Blinking to the blinding light of the revolution
Our eyes adjusting
And we answer with what love looks like in public
Justice

I’ve been thinking about the life birthed out of revolutionary love. The night I met Waltrina, we stayed up until an ungodly hour — instant sister-friends. We bonded, talking about everything, about finding and losing faith — in God and humanity — then slowly picking it up again piece by piece, about being the diversity in mostly white professional spaces, about friends, family, and the struggle to find our places (as 30-somethings) in this “new” freedom movement.

Out of a deep revolutionary love inspired by Jesus and nourished from the well of our people, we have determined to get in where we fit in, living out the belief that there is a place for everyone in the movement.

Today's fight against the powers and principalities of systemic injustice cannot be left to the continued service of the elders that survived the 1960s civil rights movement, nor hoisted solely upon the shoulders of the teens and 20-somethings of today, just because they have energy and new ideas. Despite the focus on elders and youth, this is an intergenerational movement that requires all of us to answer the communal call. I am encouraged by one of my mentors, Mama Ruby (Sales) who says it is time to have all hands on deck.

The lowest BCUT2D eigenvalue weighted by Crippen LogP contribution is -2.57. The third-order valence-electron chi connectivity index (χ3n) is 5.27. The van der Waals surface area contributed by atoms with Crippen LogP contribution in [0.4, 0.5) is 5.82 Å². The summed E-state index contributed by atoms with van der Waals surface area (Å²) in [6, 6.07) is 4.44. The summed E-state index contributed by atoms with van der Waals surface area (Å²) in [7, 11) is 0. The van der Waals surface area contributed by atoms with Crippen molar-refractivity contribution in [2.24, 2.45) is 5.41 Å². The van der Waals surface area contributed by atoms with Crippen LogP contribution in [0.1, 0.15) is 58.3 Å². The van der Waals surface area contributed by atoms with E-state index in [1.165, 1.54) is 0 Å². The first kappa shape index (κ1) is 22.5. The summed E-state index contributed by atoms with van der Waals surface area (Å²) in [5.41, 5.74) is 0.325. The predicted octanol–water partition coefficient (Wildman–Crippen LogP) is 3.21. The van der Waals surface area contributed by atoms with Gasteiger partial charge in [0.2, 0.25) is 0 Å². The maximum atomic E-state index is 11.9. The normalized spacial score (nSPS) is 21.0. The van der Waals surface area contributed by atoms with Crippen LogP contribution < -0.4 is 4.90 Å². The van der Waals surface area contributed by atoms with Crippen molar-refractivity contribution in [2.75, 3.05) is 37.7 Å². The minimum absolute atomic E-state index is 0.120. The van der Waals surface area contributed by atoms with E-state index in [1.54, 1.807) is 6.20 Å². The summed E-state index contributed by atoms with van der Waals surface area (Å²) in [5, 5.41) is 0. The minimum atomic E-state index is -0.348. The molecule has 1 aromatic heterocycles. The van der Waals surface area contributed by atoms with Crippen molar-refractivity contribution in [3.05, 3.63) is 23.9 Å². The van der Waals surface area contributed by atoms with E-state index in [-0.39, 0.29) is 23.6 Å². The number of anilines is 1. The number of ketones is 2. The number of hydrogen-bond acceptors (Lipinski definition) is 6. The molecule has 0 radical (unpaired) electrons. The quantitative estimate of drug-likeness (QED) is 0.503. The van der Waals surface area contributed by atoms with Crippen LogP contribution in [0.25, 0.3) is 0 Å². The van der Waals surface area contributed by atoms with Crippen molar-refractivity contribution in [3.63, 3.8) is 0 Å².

Civil Rights Movement 2.0

Rena Schild / Shutterstock.com
Protesters march against police shootings and racism during a rally in Washington, D.C., on Dec. 13. Rena Schild / Shutterstock.

The zeitgeist is clear. Much like Emmett Till’s murder in 1955 sparked the civil rights movement, the tragic string of murders of blacks in 2014 catalyzed another movement, the #BlackLivesMatter movement. This movement picks up where the civil rights movement left off, addressing systemic racial injustice in the legal and penal system, educational system, and economic system. In some ways, the battles we fight are more challenging than the ones our grandparents fought. Undeniably, we face off in a more complex world and against forms of systemic racism that are so subtle that they are almost invisible. Nevertheless, due to a unique combination of gifts and experiences, I’m hopeful that my generation of black millennials is ready to lead us on to a more equitable society. Here’s why.

1. We are propelled by the prophetic legacy of the past.